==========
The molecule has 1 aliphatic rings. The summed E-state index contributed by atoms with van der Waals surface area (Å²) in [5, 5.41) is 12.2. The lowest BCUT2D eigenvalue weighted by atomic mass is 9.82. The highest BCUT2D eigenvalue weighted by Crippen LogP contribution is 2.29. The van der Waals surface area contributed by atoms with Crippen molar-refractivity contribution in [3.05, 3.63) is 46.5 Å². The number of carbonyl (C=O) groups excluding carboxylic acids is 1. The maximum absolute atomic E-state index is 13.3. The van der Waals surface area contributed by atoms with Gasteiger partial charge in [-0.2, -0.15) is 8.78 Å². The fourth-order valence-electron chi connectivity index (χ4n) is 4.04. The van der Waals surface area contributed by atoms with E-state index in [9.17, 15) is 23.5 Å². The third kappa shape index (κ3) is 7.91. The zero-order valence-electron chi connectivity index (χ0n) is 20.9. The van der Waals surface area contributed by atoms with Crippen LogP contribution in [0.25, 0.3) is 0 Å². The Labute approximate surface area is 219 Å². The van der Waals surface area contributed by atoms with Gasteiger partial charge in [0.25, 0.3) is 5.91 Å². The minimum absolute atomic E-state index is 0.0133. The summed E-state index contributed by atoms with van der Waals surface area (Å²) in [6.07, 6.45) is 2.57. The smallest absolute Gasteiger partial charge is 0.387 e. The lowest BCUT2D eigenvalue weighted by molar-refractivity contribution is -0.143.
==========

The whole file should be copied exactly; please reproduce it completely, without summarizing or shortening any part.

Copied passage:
The molecule has 1 aliphatic rings. The summed E-state index contributed by atoms with van der Waals surface area (Å²) in [5, 5.41) is 12.2. The lowest BCUT2D eigenvalue weighted by atomic mass is 9.82. The highest BCUT2D eigenvalue weighted by Crippen LogP contribution is 2.29. The van der Waals surface area contributed by atoms with Crippen molar-refractivity contribution in [3.05, 3.63) is 46.5 Å². The number of carbonyl (C=O) groups excluding carboxylic acids is 1. The maximum absolute atomic E-state index is 13.3. The van der Waals surface area contributed by atoms with Gasteiger partial charge in [-0.2, -0.15) is 8.78 Å². The fourth-order valence-electron chi connectivity index (χ4n) is 4.04. The van der Waals surface area contributed by atoms with E-state index in [9.17, 15) is 23.5 Å². The third kappa shape index (κ3) is 7.91. The zero-order valence-electron chi connectivity index (χ0n) is 20.9. The van der Waals surface area contributed by atoms with Crippen LogP contribution in [0.25, 0.3) is 0 Å². The Labute approximate surface area is 219 Å². The van der Waals surface area contributed by atoms with Gasteiger partial charge in [0.25, 0.3) is 5.91 Å². The minimum absolute atomic E-state index is 0.0133. The summed E-state index contributed by atoms with van der Waals surface area (Å²) in [6.07, 6.45) is 2.57. The smallest absolute Gasteiger partial charge is 0.387 e. The lowest BCUT2D eigenvalue weighted by molar-refractivity contribution is -0.143.